Biology PTC question?

In Fisher, Ford, and Huxley's experiment with chimpanzees that tested to see if they were tasters or nontasters of PTC, they found that out of the sample size of 27, 20 were tasters and 7 were nontasters. Based on this information, they found that the allele frequencies were 49 and 51% (taster and nontaster,... show more In Fisher, Ford, and Huxley's experiment with chimpanzees that tested to see if they were tasters or nontasters of PTC, they found that out of the sample size of 27, 20 were tasters and 7 were nontasters.

Based on this information, they found that the allele frequencies were 49 and 51% (taster and nontaster, respectively). But, I don't understand how they got these values. Can someone explain to me how the experimenters got 49 and 51% out of this sample?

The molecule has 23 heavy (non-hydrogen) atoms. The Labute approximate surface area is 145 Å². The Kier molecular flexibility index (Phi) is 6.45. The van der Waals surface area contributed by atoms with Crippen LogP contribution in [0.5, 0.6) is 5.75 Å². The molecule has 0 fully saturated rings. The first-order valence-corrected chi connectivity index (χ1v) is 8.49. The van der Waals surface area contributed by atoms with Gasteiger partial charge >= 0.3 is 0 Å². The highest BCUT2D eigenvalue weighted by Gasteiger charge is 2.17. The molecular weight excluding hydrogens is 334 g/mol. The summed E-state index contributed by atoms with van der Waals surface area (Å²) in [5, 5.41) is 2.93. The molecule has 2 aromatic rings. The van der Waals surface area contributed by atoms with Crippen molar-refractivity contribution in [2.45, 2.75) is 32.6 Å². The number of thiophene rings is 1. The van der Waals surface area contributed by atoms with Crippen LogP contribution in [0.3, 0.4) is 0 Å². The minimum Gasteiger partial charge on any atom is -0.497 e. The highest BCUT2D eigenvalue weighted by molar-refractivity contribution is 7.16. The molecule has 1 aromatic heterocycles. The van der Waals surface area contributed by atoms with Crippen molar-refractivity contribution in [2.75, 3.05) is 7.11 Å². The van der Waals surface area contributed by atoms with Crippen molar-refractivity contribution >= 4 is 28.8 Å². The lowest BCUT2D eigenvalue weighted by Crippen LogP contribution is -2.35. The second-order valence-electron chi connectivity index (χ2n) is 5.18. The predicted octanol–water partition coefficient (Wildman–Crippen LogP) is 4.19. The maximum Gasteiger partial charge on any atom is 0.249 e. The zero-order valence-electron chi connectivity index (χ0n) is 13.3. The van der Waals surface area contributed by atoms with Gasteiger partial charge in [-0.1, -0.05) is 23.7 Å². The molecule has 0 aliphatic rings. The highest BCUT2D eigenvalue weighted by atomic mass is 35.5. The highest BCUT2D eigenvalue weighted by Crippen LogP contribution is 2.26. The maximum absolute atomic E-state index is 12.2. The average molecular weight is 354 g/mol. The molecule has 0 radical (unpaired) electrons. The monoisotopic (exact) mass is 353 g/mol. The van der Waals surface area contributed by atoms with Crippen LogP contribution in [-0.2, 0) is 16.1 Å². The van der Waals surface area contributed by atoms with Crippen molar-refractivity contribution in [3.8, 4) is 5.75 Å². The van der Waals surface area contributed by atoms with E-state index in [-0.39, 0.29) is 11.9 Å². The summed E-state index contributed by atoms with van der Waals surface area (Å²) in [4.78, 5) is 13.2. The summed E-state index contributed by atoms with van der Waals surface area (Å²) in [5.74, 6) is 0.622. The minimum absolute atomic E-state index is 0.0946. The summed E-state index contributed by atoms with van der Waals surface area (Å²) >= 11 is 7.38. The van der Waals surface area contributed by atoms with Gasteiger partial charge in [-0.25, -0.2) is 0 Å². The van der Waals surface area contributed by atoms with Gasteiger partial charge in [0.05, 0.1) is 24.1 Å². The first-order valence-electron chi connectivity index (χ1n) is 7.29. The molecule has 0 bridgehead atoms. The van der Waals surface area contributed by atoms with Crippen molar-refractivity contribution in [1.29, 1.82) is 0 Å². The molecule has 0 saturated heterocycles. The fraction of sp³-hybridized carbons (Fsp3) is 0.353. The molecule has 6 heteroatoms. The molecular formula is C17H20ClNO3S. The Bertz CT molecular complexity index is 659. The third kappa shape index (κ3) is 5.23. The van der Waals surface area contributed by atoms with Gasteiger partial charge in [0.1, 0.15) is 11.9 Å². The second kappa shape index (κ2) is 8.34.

Update: I didn't think Hardy-Weinberg could be used for this, because when they did the trait they thought it was either that you could taste it or you could not, and they had no way to determine if one was heterozygous or not. Thus, the assumption would be that one that could taste it would be dominant, while those... show more I didn't think Hardy-Weinberg could be used for this, because when they did the trait they thought it was either that you could taste it or you could not, and they had no way to determine if one was heterozygous or not. Thus, the assumption would be that one that could taste it would be dominant, while those that could not taste it were recessive. Of course, the nontasters have to homozygous, but how do you know what is heterozygous and what is homozygous for the tasters?

Just to clarify, the total population tested was 27, there were not 27 heterozygous tasters. I'm still confused how they could have gotten to 49% and 51% for the allele frequencies from these values.
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